The defendant next claims that the trial court improperly determined that the office of probation had authority, pursuant to General Statutes § 53a-30 (b),13 to require him to submit to GPS monitoring during his probationary period. He argues that “[t]he probation department did not have authority to add this condition since it was not included as part of the defendant's plea agreement, which the court, White, J., accepted,” and that General Statutes § 53a-30 (c) “requires a hearing and a showing of good cause before any additions or enlargements can be made to his condition of probation.” He further contends that “the refusal to wear a GPS monitor, when not a standard or special condition ordered by the court at his plea of July 30, 2015, does not constitute a violation of his probation.” We need not address this claim.
“[A] violation of any one condition of probation would suffice to serve as a basis for revoking the defendant's probation. ․ Our law does not require the state to prove that all conditions alleged were violated; it is sufficient to prove that one was violated.” (Internal quotation marks omitted.) State v. Lanagan, 119 Conn. App. 53, 62, 986 A.2d 1113 (2010). Given that we have already concluded that there was sufficient evidence for the trial court to find that the defendant violated the conditions of probation by failing to keep probation officers informed of his whereabouts and to provide a valid and verifiable address, we need not consider whether the office of probation had authority to require the defendant to submit to GPS monitoring, or whether the defendant's refusal to do so constituted a violation of the conditions of his probation. Because such a determination by this court would not affect the disposition of this appeal, we decline to reach this claim.14
The defendant's final claim is that the trial court erred in denying his oral motion to dismiss. Because “[h]e offers no analysis or authority in support of this claim ․ we decline to review it because it is inadequately briefed.” State v. Leary, 51 Conn. App. 497, 499–501, 725 A.2d 328 (1999). The defendant devotes less than one page of his brief to this claim, which provides little more than a factual account of his oral motion to dismiss raised at the violation of probation hearing, and includes neither argument nor analysis of his passing citation to case law. See State v. T.R.D., 286 Conn. 191, 213–14 n.18, 942 A.2d 1000 (2008) (declining to review claim as inadequately briefed where defendant “devoted a mere three quarters of a page in his brief to [the] claim, and failed to explicate adequately” the basis of his argument); State v. Duteau, 68 Conn. App. 248, 261–62, 791 A.2d 591 (declining to review claim as inadequately briefed where defendant failed to “provide either legal authority or analysis to support this claim”), cert. denied, 260 Conn. 939, 835 A.2d 58 (2002). “We are not required to review issues that have been improperly presented to this court through an inadequate brief. ․ Analysis, rather than mere abstract assertion, is required in order to avoid abandoning an issue by failure to brief the issue properly.” (Internal quotation marks omitted.) State v. Leary, supra, 499. Because the defendant's claim is inadequately briefed, we decline to address it.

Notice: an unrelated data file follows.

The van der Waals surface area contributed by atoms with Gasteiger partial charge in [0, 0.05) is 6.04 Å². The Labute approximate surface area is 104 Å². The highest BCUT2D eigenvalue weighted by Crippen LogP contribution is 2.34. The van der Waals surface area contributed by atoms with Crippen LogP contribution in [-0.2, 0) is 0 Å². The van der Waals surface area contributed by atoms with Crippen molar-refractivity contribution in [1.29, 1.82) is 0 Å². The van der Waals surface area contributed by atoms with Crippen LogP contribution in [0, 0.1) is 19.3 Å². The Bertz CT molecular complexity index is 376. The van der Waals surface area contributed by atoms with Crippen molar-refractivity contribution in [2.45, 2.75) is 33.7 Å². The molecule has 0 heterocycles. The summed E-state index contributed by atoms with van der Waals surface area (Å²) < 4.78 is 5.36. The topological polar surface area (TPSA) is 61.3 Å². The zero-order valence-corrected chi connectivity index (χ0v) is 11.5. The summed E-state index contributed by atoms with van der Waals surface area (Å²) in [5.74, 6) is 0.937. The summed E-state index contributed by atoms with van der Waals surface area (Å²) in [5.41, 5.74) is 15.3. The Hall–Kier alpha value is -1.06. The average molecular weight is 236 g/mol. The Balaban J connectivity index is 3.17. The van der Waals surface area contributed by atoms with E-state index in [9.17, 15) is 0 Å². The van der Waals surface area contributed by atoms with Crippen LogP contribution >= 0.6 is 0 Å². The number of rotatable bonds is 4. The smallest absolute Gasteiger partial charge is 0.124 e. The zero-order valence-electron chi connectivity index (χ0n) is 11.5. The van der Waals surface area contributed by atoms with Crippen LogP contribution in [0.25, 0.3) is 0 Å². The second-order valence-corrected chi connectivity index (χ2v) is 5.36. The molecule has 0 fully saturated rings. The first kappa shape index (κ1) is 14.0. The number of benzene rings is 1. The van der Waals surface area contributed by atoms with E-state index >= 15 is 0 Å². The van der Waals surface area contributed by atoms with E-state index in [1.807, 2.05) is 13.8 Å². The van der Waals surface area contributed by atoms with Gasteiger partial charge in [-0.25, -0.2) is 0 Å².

The judgment is affirmed.
1. Although the trial court did not make detailed factual findings as to each of the facts discussed herein, it did state on the record that “I also find I credited the testimony and the exhibits heard.” The grounds for the trial court's conclusion that the defendant violated his probation are adequately shown in the record before this court.
2. The defendant signed the conditions of probation to acknowledge that he read and understood them, that a probation officer had reviewed them with him, and that he would follow them.
3. An August 5, 2015 criminal background check revealed that the defendant was registered as a sex offender in New York, and that he was listed as homeless on New York's sex offender registry.
4. During this phone call, Chief Probation Officer Rodrigues informed the defendant that if he could not find housing in Connecticut, probation officials would investigate placing him in transitional housing or a local shelter.
5. Later that day, the defendant called Connecticut's central probation office stating that he did not understand why New York had denied his transfer request. He claimed that New York probation officials previously supervised him at the address he provided and that the address had been “preapproved.” Probation officials contacted New York and learned that, in fact, the defendant had never been under probation or parole supervision in New York.